Sometimes I wish that I had transferred there permanently. My heart is very similar to that of the typical Chinese individual and they had a warmth that I find missing in today’s life in America.

An anonymous reader writes “The World Trade Organization yesterday released its much-anticipated decision involving a US complaint against China over its protection and enforcement of intellectual property rights.

The US quickly proclaimed victory, with newspaper headlines trumpeting the WTO panel’s requirement that China reform elements of its intellectual property laws. Yet the reality is somewhat different. As Michael Geist notes, “the US lost badly on key issues such as border measures and criminal IP enforcement, with the international trade body upholding the validity of China’s laws.”

And that, my friends, are but a few examples of why I love Slashdot.

Opportunities in Age

I’ve been thinking a lot about aging lately. Perhaps it’s because I’ll soon hit the half century mark, in August.

But this latest news summary from the Bizjournals syndicate further highlighted the enormous business opportunities in aging. Here are a few gems from the article:

  • The world’s 65-and-older population is projected to triple by mid-century, from 516 million in 2009 to 1.53 billion in 2050, according to the U.S. Census Bureau.
  • In contrast, the population under 15 is expected to increase by only 6 percent during the same period, from 1.83 billion to 1.93 billion.
  • The Census Bureau said that in the United States those 65 and older will more than double by 2050, rising from 39 million today to 89 million. While children are projected to still outnumber the older population worldwide in 2050, the under 15 population in the United States is expected to fall below the older population by that date, increasing from 62 million today to 85 million.
  • Europe likely will continue to be the oldest region in the world: by 2050, 29 percent of its total population is projected to be 65 and older. On the other hand, sub-Saharan Africa is expected to remain the youngest region as a result of relatively higher fertility and, in some nations, the impact of HIV/AIDS. Only 5 percent of Africa’s population is projected to be 65 and older in 2050.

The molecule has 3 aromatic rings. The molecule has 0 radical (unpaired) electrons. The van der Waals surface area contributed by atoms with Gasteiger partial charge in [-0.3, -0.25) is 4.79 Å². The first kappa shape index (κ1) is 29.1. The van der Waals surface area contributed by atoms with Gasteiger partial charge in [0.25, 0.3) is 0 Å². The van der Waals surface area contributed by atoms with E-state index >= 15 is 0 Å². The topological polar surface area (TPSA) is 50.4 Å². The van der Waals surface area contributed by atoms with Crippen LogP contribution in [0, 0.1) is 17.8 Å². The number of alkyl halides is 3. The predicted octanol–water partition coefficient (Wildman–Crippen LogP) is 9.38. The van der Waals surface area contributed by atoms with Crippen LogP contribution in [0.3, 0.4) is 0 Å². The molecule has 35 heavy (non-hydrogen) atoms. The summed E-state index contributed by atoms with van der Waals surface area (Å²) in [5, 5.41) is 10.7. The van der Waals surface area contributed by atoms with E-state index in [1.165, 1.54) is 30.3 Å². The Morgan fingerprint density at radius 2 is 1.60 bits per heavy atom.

• There are four countries with 20 percent or more of their population 65 and older: Germany, Italy, Japan and Monaco. By 2030, 55 countries are expected to have at least one-in-five of their total population in this age category; by 2050, the number of countries could rise to more than 100.
  • Although China and India are the world’s most populous countries, their older populations do not represent large percentages of their total populations today. However, these countries do have the largest number of older people — 109 million and 62 million, respectively. Both countries are projected to undergo more rapid aging, and by 2050, will have about 350 million and 240 million people 65 and older, respectively.

I’m smiling as I write this, because yesterday, at a breakfast I attended, a guest in the audience stood during the introductions and said, “Hi, my name is [John Doe] and I work as a statistician at the Texas Education Agency, so I know that 95% of all statistics are made up on the spot.”

Nevertheless, I don’t know about you, but I find data like that from the Census fascinating. It reminds me of another article on demographics that I still consider a landmark opus on the subject in recent years by the dean of american management, Peter Drucker. Written for The Economist, “The Next Society” – which later became a book – is still an amazing intellectual achievement, although Drucker himself would probably have said that it’s all there in front of us.

In coming posts, I’ll talk more about what opportunities I’ve been mulling that I think we’ will see and hear more about in the coming years…so stay tuned!

Q2 and June Wrap-up: How big are you?

June marks my 2nd year at nGenera Corp. The company has seen the best of times and the worst of times – and changed many times in the process: pretty typical.

As always, among the hardest changes to take are the ones where people you enjoy and respect leave the company. We’ve had our share this year, as has everyone.

But, you can’t let it get you down and you have to keep perspective. On that note, I offer this scrib’d powerpoint deck. It’s something that I made up, based upon some materials I located a while back…I can’t even remember where I found them. I think it was in one of those religious e-mail chain letters that my mom sends me every so often. You know, the ones that you have to scroll down about 3 pages worth of header garbage because it has been forwarded so any times to actually get to the content.

But, in any event, perhaps this caught me at just the right time. Hopefully, it catches you too. Some might think it’s a bit on the existential side. However, I think it provides an optimistic, liberating message. Enjoy!